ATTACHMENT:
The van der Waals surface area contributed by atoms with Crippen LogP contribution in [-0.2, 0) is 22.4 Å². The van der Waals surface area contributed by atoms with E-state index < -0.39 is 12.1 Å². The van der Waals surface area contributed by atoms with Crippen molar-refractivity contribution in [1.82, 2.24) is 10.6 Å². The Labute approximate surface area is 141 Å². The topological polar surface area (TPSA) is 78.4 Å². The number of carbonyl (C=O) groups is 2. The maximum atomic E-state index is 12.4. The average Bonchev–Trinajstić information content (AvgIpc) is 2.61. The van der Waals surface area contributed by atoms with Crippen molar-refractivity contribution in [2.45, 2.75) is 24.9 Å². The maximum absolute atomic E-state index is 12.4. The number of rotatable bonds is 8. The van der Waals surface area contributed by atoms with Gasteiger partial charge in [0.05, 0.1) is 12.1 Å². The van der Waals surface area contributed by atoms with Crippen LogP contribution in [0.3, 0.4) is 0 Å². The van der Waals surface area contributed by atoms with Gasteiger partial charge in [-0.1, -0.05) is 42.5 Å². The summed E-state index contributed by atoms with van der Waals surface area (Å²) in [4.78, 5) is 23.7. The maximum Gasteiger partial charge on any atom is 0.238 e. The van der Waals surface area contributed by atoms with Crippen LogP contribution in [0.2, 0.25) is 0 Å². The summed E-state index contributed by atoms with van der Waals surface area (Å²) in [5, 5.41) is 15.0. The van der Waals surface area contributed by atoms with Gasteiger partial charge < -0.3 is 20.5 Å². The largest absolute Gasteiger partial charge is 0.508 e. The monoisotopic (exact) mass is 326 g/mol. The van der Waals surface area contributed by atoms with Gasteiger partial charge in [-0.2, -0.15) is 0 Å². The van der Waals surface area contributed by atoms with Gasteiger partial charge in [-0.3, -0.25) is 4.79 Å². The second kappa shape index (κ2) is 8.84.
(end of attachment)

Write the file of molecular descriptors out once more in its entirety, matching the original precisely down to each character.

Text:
The van der Waals surface area contributed by atoms with Crippen LogP contribution in [-0.2, 0) is 22.4 Å². The van der Waals surface area contributed by atoms with E-state index < -0.39 is 12.1 Å². The van der Waals surface area contributed by atoms with Crippen molar-refractivity contribution in [1.82, 2.24) is 10.6 Å². The Labute approximate surface area is 141 Å². The topological polar surface area (TPSA) is 78.4 Å². The number of carbonyl (C=O) groups is 2. The maximum atomic E-state index is 12.4. The average Bonchev–Trinajstić information content (AvgIpc) is 2.61. The van der Waals surface area contributed by atoms with Crippen molar-refractivity contribution in [2.45, 2.75) is 24.9 Å². The maximum absolute atomic E-state index is 12.4. The number of rotatable bonds is 8. The van der Waals surface area contributed by atoms with Gasteiger partial charge in [0.05, 0.1) is 12.1 Å². The van der Waals surface area contributed by atoms with Crippen LogP contribution in [0.3, 0.4) is 0 Å². The van der Waals surface area contributed by atoms with Gasteiger partial charge in [-0.1, -0.05) is 42.5 Å². The summed E-state index contributed by atoms with van der Waals surface area (Å²) in [4.78, 5) is 23.7. The maximum Gasteiger partial charge on any atom is 0.238 e. The van der Waals surface area contributed by atoms with Crippen LogP contribution in [0.2, 0.25) is 0 Å². The summed E-state index contributed by atoms with van der Waals surface area (Å²) in [5, 5.41) is 15.0. The van der Waals surface area contributed by atoms with Gasteiger partial charge < -0.3 is 20.5 Å². The largest absolute Gasteiger partial charge is 0.508 e. The monoisotopic (exact) mass is 326 g/mol. The van der Waals surface area contributed by atoms with Gasteiger partial charge in [-0.2, -0.15) is 0 Å². The van der Waals surface area contributed by atoms with Gasteiger partial charge in [-0.3, -0.25) is 4.79 Å². The second kappa shape index (κ2) is 8.84.